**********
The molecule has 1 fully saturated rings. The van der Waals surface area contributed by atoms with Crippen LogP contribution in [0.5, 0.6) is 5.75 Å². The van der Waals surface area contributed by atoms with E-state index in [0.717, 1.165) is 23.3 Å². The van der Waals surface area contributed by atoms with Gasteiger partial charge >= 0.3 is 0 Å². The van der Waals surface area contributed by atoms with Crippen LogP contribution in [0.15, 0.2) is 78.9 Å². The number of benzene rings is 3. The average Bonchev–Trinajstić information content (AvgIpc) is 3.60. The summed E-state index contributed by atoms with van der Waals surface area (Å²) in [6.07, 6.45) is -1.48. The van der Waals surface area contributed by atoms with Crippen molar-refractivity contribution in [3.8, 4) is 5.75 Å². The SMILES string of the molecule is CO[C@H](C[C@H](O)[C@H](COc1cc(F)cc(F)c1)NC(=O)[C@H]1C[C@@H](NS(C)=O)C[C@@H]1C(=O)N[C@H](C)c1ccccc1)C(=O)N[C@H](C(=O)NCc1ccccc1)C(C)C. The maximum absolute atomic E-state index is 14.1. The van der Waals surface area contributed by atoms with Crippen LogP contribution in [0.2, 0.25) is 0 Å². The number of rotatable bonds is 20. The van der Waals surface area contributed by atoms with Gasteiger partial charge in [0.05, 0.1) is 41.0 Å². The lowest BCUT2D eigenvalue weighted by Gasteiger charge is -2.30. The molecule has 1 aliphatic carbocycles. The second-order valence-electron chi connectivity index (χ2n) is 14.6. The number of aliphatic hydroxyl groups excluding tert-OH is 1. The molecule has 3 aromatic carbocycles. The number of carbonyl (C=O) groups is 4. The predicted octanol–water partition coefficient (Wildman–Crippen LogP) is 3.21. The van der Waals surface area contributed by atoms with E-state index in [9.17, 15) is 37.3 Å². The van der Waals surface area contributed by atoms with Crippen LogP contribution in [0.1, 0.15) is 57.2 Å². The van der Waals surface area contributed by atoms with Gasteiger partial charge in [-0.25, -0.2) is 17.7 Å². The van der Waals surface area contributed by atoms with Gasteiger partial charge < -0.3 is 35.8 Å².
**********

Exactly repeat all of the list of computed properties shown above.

The molecule has 1 fully saturated rings. The van der Waals surface area contributed by atoms with Crippen LogP contribution in [0.5, 0.6) is 5.75 Å². The van der Waals surface area contributed by atoms with E-state index in [0.717, 1.165) is 23.3 Å². The van der Waals surface area contributed by atoms with Gasteiger partial charge >= 0.3 is 0 Å². The van der Waals surface area contributed by atoms with Crippen LogP contribution in [0.15, 0.2) is 78.9 Å². The number of benzene rings is 3. The average Bonchev–Trinajstić information content (AvgIpc) is 3.60. The summed E-state index contributed by atoms with van der Waals surface area (Å²) in [6.07, 6.45) is -1.48. The van der Waals surface area contributed by atoms with Crippen molar-refractivity contribution in [3.8, 4) is 5.75 Å². The SMILES string of the molecule is CO[C@H](C[C@H](O)[C@H](COc1cc(F)cc(F)c1)NC(=O)[C@H]1C[C@@H](NS(C)=O)C[C@@H]1C(=O)N[C@H](C)c1ccccc1)C(=O)N[C@H](C(=O)NCc1ccccc1)C(C)C. The maximum absolute atomic E-state index is 14.1. The van der Waals surface area contributed by atoms with Crippen LogP contribution in [0.2, 0.25) is 0 Å². The number of rotatable bonds is 20. The van der Waals surface area contributed by atoms with Gasteiger partial charge in [0.05, 0.1) is 41.0 Å². The lowest BCUT2D eigenvalue weighted by Gasteiger charge is -2.30. The molecule has 1 aliphatic carbocycles. The second-order valence-electron chi connectivity index (χ2n) is 14.6. The number of aliphatic hydroxyl groups excluding tert-OH is 1. The molecule has 3 aromatic carbocycles. The number of carbonyl (C=O) groups is 4. The predicted octanol–water partition coefficient (Wildman–Crippen LogP) is 3.21. The van der Waals surface area contributed by atoms with E-state index in [9.17, 15) is 37.3 Å². The van der Waals surface area contributed by atoms with Crippen LogP contribution in [0.1, 0.15) is 57.2 Å². The van der Waals surface area contributed by atoms with Gasteiger partial charge in [-0.25, -0.2) is 17.7 Å². The van der Waals surface area contributed by atoms with Gasteiger partial charge < -0.3 is 35.8 Å².